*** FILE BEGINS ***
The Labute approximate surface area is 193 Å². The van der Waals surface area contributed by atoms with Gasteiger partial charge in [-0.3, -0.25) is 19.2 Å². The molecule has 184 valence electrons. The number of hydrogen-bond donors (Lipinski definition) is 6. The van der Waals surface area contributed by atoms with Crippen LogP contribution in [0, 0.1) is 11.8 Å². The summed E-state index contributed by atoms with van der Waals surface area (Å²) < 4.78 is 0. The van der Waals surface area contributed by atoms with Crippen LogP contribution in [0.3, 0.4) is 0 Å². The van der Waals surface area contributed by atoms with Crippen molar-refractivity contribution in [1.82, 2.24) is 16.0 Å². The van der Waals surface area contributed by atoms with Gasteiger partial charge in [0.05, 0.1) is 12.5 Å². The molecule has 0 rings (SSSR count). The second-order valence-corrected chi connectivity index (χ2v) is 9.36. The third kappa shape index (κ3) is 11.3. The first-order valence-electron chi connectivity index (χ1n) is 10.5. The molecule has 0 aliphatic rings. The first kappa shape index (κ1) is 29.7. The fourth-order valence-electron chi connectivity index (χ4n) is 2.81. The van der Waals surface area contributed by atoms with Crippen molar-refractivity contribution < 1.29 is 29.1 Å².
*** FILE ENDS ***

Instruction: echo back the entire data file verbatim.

The Labute approximate surface area is 193 Å². The van der Waals surface area contributed by atoms with Gasteiger partial charge in [-0.3, -0.25) is 19.2 Å². The molecule has 184 valence electrons. The number of hydrogen-bond donors (Lipinski definition) is 6. The van der Waals surface area contributed by atoms with Crippen LogP contribution in [0, 0.1) is 11.8 Å². The summed E-state index contributed by atoms with van der Waals surface area (Å²) < 4.78 is 0. The van der Waals surface area contributed by atoms with Crippen LogP contribution in [0.3, 0.4) is 0 Å². The van der Waals surface area contributed by atoms with Crippen molar-refractivity contribution in [1.82, 2.24) is 16.0 Å². The van der Waals surface area contributed by atoms with Gasteiger partial charge in [0.05, 0.1) is 12.5 Å². The molecule has 0 rings (SSSR count). The second-order valence-corrected chi connectivity index (χ2v) is 9.36. The third kappa shape index (κ3) is 11.3. The first-order valence-electron chi connectivity index (χ1n) is 10.5. The molecule has 0 aliphatic rings. The first kappa shape index (κ1) is 29.7. The fourth-order valence-electron chi connectivity index (χ4n) is 2.81. The van der Waals surface area contributed by atoms with Crippen molar-refractivity contribution < 1.29 is 29.1 Å².